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Monday, October 24, 2011

Beer Wars: Protect the Integrity of Independent Beer

I'm a little late to the game here, I admit. The documentary film, Beer Wars, appeared more than two years ago. I just watched it on Netflix last week. I can't say why it took so long. Sometimes these things happen.

The point of the film is quite clear. Director Anat Baron, a former bigshot with Mike's Hard Lemonade, intends to reveal how the beer industry is structured to maintain the power of the large breweries, represented primarily by Anheuser-Busch and MillerCoors (Miller and Coors in 2009), to the detriment of small breweries.

If you toss out a few ridiculously stupid and campy cartoon graphics, Baron does an admirable job. Some of the more important points:
  • Shows how the "three tier" beer laws (which make it illegal to brew and sell beer directly to consumers) make it difficult for craft brewers to enter the marketplace. These laws, established long ago to guard against monopolized beer markets, have been turned upside down by the large companies
  • Shows how the large companies use political influence to keep the laws as they are, very much to the benefit of the major brands.
  • Shows how the large companies have used advertising dollars (more than $800 million a year) to con consumers into thinking they are getting a well-made, tasty and refreshing product, despite the fact that macro-brews are made using inferior ingredients and automated processes. Image is everything.
Why bring this up now, two years after the fact? I mean, craft beer is continuing to gain a foothold in the marketplace, despite the stacked deck. Why should we be concerned about the message of the film?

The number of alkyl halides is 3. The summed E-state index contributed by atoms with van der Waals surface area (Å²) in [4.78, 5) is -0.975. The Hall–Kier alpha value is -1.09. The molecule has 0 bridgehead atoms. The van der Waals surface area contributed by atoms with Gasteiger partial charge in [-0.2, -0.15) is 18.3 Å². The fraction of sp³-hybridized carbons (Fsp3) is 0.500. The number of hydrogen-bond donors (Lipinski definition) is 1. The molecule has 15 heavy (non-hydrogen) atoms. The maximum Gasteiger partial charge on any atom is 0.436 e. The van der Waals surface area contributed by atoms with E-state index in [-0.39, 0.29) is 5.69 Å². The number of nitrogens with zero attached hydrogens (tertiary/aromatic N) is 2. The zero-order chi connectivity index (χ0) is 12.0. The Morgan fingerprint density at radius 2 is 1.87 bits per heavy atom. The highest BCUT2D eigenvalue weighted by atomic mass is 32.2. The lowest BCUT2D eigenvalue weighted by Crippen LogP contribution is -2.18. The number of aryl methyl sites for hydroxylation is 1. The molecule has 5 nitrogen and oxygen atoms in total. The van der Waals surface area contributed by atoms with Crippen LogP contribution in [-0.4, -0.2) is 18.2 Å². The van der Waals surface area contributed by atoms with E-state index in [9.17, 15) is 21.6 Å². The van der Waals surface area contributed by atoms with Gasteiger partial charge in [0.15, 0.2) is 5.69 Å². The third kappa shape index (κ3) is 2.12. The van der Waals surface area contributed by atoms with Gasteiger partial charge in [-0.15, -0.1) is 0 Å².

Here's why. The continued growth of the craft industry means the big guys are increasingly trying to find ways to either squeeze or co-opt craft brands. Making distribution difficult is their first line of defense. They are also buying up small brands, closing down the breweries, firing employees and producing the beer at gigantic, automated factories. Another strategy is creating shill brands, like Green Valley Brewing of Fairfield, Calif., brewed at a huge Anheuser-Busch facility, but marketed as a small brand.

I need to digress for a moment. There's been some argument on various blogs about the meaning of craft. My opinion is the term has little meaning today. To me, craft suggests small and perhaps handmade. But great beers are being produced by breweries that are not small. Deschutes and Widmer come to mind. There are many others. What these large craft brewers share is independence and an attention to quality ingredients and processes.

Which brings me back to the call to action of Beer Wars? To me it's this: If we want to protect the integrity and longevity of true craft brands, we need to buy the products of typically small, always independent brewers whenever and wherever possible. That usually means buying locally-produced beer because most of these brands have regional distribution at best.

Secondly, it means staying away from beer produced by the major brands, even if they are decent (Blue Moon, a Coors brand, comes to mind). Why? Because the big guys use those dollars to undermine the integrity of the true craft industry. End of story.

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